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LOS ANGELES -- Now that the NHL entry draft is over and Tyler Seguin is a member of the Boston Bruins after the organization selected him as the No. 2 overall pick, his real development begins.
Even though Bruins general manager Peter Chiarelli believes the 18-year-old will have an impact in the NHL next season, there will be challenges to ensure he's comfortable and productive once his blades hit the ice at the team's development camp in mid-July.
A year ago, the New York Islanders selected John Tavares No. 1 overall in the draft and immediately thrust him into the spotlight. The highly talented forward finished his rookie season with 24 goals and 30 assists for 54 points in 82 games.
"Just the difference you experience from playing with men, in size and strength, can really wear on you," Tavares said. "Throughout the year -- on and off the ice -- one main difference was getting used to living on your own and finding a routine that works for you."
|The Islanders' John Tavares, the No. 1 pick of the 2009 draft, had 24 goals and 30 assists in his rookie season, but there were bumps along the way.|
Seguin's likely rookie season of 2010-11 will be a little different than Tavares' first year because the Bruins won't rely on their newest prospect as much as the Islanders did theirs.
New York's head coach, Scott Gordon, attended this year's draft and he knows exactly what is in store for Seguin and Bruins coach Claude Julien. Before Gordon became the Islanders' coach, he served as head coach of Boston's AHL affiliate in Providence, so he knows the Bruins' philosophy on prospects and how to work with young players.
"In our situation we're rebuilding and it's making sure [Tavares] is not put in a position that he feels he has to save the franchise," Gordon said. "Seguin's situation, he's going to have a great supporting cast around him. They'll be able to work him in at a slower pace than what we did with [Tavares]. In our situation we wanted to be able have John play for us, but also have an impact for us. At the same time we didn't want to put all the weight of the world on his shoulders."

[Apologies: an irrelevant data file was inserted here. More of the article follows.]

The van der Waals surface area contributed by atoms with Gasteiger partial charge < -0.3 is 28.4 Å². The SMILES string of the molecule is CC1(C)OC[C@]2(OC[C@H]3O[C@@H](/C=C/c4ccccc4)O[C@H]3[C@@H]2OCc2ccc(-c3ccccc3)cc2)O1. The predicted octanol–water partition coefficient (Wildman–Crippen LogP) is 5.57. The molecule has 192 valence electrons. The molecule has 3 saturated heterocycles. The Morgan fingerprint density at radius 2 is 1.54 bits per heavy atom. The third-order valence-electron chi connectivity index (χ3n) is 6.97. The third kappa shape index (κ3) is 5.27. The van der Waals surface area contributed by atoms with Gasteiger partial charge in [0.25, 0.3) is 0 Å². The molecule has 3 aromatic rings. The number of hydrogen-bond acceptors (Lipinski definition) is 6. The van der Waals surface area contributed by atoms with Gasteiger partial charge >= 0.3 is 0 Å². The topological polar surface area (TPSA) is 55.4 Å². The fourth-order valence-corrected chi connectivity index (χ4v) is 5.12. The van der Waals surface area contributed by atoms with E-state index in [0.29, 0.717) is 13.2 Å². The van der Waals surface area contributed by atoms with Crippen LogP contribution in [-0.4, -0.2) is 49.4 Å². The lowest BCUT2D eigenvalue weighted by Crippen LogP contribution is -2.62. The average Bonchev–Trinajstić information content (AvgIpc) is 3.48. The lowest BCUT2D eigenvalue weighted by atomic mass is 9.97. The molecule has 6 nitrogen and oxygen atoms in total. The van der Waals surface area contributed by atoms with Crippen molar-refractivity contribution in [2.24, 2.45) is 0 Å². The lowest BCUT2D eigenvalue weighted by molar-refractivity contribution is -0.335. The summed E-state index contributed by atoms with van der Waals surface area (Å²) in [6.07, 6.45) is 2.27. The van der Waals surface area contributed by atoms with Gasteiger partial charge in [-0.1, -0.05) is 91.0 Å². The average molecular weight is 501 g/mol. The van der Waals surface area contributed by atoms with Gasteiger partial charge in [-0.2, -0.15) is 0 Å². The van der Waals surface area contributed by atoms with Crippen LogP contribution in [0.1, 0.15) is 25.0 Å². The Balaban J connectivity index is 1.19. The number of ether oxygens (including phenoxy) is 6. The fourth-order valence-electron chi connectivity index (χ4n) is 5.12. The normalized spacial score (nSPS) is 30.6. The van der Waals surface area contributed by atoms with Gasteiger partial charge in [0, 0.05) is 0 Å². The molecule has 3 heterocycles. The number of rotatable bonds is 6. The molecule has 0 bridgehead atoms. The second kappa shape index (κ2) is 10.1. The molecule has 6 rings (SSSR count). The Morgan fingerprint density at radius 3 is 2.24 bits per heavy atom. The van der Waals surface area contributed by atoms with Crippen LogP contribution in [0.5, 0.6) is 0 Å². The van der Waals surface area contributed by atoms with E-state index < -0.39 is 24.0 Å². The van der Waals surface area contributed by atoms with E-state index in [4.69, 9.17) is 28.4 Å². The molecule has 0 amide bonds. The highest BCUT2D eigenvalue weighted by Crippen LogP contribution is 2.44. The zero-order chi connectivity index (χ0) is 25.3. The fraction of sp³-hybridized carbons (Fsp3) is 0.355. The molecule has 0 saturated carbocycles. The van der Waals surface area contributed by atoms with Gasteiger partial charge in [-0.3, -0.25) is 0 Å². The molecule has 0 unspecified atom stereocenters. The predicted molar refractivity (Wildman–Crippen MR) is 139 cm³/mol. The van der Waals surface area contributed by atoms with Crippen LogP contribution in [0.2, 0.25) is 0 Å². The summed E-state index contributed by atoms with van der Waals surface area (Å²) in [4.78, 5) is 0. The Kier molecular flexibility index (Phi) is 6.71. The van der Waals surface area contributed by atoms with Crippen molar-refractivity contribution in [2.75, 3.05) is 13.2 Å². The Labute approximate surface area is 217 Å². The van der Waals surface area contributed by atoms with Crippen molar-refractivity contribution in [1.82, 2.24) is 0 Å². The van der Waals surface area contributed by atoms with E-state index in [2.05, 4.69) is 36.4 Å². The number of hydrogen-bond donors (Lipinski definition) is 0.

Gordon made sure he and his assistants were all on board when it came to Tavares' baptism under fire a season ago. It was a learning process, one that Seguin and the Bruins will have to endure once training camp rolls around.
"It's the responsibility of all the coaches," Gordon said. "Throughout the whole year there's going to be ups and downs and making sure the player understands where you're coming from and letting them know you have their best interest in mind."
Having a teenager on the ice at the highest level in the game is a challenge for everyone involved, especially a head coach.
"I always said to John, 'At times I'm going for forget you're 19 years old, and that doesn't mean if I get all over you, or if I'm being hard on you, it's not because I don't care about you. You're an NHL player and I'm going to treat you like one, but understand I'm not treating you any different than anybody else,'" Gordon said. "That was a constant conversation we had just to make him know what we were doing was to make him a better hockey player."
Not only are there challenges on the ice for a young prospect, life off the ice can be just as difficult. These young players, especially top picks, are instant superstars and it can be difficult to handle. Seguin is clearly polished and confident in his abilities, but there will be challenges off the ice.
The Islanders' Tavares lived with teammate and NHL veteran Doug Weight last season, which is a common practice. When the Bruins' Patrice Bergeron was an 18-year-old rookie during the 2003-2004 season, he lived with then-teammate Marty Lapointe; the relationship proved crucial.